The World Today for September 22, 2017



Breaking the Silence

The expected lack of a surprise is perhaps the most fascinating aspect of German elections on Sunday.

Chancellor Angela Merkel and her conservative Christian Democrats lead their closest competitor, the center-left Social Democrats, by 17 points, all but guaranteeing that Merkel’s party will make her chancellor for a historic fourth term, the Washington Times reported.

The interesting turn here is that Merkel wasn’t always assured victory.

Back in March, it looked as if her primary challenger, the Social Democrats’ Martin Schulz, could topple Merkel. His signature social justice platform and fiery brand of left-wing populism sparked a meteoric rise, the Atlantic reported.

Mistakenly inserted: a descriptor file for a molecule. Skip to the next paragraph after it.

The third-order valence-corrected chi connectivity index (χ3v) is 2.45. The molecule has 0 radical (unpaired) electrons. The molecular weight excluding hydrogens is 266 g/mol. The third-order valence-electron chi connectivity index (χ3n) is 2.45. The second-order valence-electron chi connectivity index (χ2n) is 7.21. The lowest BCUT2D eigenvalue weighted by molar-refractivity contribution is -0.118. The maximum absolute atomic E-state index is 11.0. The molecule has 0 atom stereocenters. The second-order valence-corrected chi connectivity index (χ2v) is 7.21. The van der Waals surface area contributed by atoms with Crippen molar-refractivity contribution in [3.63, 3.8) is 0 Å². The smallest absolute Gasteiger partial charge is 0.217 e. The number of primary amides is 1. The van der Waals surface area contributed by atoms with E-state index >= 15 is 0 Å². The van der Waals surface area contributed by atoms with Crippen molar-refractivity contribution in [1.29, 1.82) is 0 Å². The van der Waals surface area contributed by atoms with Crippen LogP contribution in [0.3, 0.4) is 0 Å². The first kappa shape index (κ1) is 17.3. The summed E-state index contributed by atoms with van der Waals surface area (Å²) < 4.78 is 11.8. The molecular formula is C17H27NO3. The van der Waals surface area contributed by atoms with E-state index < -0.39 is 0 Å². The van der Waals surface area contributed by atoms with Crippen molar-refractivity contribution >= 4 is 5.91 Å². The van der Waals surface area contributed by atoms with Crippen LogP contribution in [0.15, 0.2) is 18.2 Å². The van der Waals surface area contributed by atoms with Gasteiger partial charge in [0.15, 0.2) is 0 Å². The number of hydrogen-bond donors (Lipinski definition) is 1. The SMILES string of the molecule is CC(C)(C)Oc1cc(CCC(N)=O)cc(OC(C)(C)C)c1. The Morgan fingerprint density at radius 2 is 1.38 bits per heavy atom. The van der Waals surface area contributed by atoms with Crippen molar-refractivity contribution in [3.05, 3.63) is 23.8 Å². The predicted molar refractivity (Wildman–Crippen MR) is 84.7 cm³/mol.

But after a string of crippling losses in regional elections, voters turned on Schulz. On issues like marriage equality, too, Merkel stole Schulz’s thunder, USA Today reported.

Like her contemporaries in Europe, Merkel also struggled to contain surging far-right sentiments among her people. The German iteration of the trend is the anti-Islam Alternative for Germany, or AfD, a new political party.

Merkel’s decision in 2015 to allow virtually uncontrolled immigration into the country on the heels of a mass exodus from Syria and other lands in crisis emboldened AfD supporters who feared a loss of German identity.

At its strongest, the AfD polled as high as 15 percent. But they, too, fell victim to Merkel’s politicking. A deal made with Turkey stanched the flow of refugees making it to Germany’s borders, and Merkel’s administration adopted a more hardline approach of deporting denied asylum seekers.